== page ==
UC Santa Barbara Public Affairs and Communications

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New Lecture Series on Ecology Begins With Talk About Lake Baikal in Siberia

September 7, 2012

Stephanie Hampton on research<br>vessel on Lake Baikal.<br>Credit: Marianne V. Moore,<br>Wellesley College
Click for downloadable image
Stephanie Hampton on research
vessel on Lake Baikal.
Credit: Marianne V. Moore,
Wellesley College

Lake Baikal in winter<br>Credit: Lyubov Izmest'eva,<br>Irkutsk State University
Click for downloadable image
Lake Baikal in winter
Credit: Lyubov Izmest'eva,
Irkutsk State University

The Baikal seal, or nerpa,<br>lives in ice caves on the lake<br>during the winter. It is the only<br>freshwater seal in the world.<br>Credit: Vadim Kantor,<br>Greenpeace
Click for downloadable image
The Baikal seal, or nerpa,
lives in ice caves on the lake
during the winter. It is the only
freshwater seal in the world.
Credit: Vadim Kantor,
Greenpeace
(Santa Barbara, Calif.) –– Lake Baikal, known as the Sacred Sea of Siberia, is the subject of "Science for Everyone!" and is the first in this monthly series of talks hosted by UC Santa Barbara's National Center for Ecological Analysis and Synthesis (NCEAS) on Thursday, Sept. 13, from 5:30 to 6:30 p.m. The series will be presented at the NCEAS lounge, third floor, in the Balboa Building at 735 State Street, Santa Barbara. The events are free and open to the public and will be webcast live. Light refreshments will be served.

In this presentation, Stephanie Hampton, deputy director of NCEAS, will take the audience on an ecological tour of Lake Baikal, where she conducts research. Lake Baikal is a lake of superlatives: It is the world's deepest, most ancient, most biologically diverse lake. It is also the largest freshwater lake by volume. Home to the world's only freshwater pinniped –– the Baikal seal –– and an astonishing diversity of freshwater creatures and underwater landscapes, this unique ecosystem depends on long periods of ice cover and cold temperatures.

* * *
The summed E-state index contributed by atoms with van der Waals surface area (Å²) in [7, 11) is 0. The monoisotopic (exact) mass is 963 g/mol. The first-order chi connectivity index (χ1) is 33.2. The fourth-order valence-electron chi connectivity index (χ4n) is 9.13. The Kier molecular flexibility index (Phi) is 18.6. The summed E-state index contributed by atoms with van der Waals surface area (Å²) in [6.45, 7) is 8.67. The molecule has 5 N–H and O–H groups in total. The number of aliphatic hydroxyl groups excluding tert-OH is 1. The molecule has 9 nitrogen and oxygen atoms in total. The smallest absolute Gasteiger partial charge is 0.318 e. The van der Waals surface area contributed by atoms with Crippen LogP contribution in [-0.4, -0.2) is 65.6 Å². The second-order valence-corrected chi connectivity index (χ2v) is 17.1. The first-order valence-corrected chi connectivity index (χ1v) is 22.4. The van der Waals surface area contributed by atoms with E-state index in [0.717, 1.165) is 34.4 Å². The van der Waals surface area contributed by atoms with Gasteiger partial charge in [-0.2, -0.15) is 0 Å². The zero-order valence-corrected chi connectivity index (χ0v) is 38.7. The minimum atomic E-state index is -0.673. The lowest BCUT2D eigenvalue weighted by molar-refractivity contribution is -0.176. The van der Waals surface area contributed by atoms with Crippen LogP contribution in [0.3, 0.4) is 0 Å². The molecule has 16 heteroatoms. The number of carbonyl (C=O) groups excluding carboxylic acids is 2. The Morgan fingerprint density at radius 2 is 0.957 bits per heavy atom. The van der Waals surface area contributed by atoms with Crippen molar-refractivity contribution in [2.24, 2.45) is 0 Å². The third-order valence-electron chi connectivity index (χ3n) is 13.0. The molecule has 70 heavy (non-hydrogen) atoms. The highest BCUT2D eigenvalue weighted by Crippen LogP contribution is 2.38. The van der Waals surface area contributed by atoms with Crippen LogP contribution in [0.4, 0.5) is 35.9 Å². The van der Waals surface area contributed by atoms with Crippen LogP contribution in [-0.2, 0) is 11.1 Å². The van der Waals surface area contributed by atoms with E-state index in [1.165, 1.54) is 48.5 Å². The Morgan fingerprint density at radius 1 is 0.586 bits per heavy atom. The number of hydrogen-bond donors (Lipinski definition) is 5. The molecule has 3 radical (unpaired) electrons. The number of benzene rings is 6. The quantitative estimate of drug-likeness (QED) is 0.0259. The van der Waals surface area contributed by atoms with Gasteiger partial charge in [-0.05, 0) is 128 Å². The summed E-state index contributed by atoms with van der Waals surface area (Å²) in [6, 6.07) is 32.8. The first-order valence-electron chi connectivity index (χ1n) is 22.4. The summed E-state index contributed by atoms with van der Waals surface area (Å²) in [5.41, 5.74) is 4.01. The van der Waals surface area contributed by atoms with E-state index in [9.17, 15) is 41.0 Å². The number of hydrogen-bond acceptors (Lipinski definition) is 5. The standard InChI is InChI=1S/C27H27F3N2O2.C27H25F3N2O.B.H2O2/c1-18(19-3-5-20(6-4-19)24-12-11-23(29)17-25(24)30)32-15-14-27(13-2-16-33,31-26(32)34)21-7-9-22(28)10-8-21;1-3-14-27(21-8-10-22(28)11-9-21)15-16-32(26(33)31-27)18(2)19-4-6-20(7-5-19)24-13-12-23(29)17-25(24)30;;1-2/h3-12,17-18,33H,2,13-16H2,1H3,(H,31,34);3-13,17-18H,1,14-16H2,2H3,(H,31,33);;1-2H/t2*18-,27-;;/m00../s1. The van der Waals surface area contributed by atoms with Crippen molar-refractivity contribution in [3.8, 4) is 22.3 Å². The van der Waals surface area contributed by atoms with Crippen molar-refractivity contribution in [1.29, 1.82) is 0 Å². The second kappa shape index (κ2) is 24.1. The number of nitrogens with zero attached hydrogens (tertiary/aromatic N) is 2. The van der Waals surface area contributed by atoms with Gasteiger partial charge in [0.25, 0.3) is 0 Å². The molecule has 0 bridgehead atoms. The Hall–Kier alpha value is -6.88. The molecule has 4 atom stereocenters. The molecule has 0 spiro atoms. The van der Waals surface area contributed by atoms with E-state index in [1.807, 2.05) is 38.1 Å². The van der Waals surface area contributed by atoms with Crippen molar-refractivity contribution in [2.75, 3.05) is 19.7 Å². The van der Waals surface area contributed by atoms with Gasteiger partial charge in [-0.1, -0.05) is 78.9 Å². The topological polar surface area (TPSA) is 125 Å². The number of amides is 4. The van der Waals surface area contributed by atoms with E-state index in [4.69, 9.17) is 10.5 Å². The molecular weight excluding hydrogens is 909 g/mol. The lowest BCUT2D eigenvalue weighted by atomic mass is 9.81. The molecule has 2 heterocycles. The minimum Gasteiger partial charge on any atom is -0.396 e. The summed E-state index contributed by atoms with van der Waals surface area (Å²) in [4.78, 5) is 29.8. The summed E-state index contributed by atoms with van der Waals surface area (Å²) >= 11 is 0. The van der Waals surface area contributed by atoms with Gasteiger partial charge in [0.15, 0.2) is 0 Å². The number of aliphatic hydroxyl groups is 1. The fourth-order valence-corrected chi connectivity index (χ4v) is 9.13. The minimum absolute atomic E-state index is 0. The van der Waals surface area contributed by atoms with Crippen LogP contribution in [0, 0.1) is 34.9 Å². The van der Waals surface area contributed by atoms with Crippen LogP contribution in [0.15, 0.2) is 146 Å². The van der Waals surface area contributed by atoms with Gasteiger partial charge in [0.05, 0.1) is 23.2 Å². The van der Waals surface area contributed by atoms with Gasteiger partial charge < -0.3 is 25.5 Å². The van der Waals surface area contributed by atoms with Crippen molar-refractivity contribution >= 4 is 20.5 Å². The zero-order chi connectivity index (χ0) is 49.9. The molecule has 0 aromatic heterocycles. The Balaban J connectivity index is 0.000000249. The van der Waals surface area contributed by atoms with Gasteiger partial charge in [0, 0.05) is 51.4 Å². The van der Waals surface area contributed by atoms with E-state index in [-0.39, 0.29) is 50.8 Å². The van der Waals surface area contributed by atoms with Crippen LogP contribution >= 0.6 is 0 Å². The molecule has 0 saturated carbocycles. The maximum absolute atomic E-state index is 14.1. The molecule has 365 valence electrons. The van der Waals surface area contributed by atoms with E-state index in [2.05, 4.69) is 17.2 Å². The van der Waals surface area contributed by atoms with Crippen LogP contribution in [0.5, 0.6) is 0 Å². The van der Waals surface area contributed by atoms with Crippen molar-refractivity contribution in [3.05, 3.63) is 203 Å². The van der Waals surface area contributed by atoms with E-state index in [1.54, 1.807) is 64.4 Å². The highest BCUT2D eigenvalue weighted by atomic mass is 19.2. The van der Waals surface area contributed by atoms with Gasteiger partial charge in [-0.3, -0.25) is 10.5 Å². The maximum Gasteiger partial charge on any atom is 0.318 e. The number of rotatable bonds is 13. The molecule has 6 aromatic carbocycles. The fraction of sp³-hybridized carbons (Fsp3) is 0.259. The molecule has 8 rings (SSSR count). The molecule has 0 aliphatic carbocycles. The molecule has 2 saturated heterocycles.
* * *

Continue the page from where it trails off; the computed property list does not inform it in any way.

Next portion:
As Siberia rapidly warms, Hampton and her colleagues are working to understand Baikal's unique biology, primarily through the use of 60 years of detailed data that have been collected by three generations of a single family of Siberian scientists and their colleagues.

Hampton and her research team have discovered many climate variability signals, called teleconnections, in the data. For example, changes in Lake Baikal water temperature correlate with monthly variability in El NiƱo indices, reflecting sea surface temperatures over the Pacific Ocean tens of thousands of kilometers away.

"This work is important because we need to go beyond detecting past climate variation," said Hampton. "We also need to know how those climate variations are actually translated into local ecosystem fluctuations and longer-term local changes. Seeing how physical drivers of local ecology –– like water temperature –– are in turn reflecting global climate systems will allow us to determine what important short-term ecological changes may take place, such as changes in lake productivity. They also help us to forecast consequences of climate variability."

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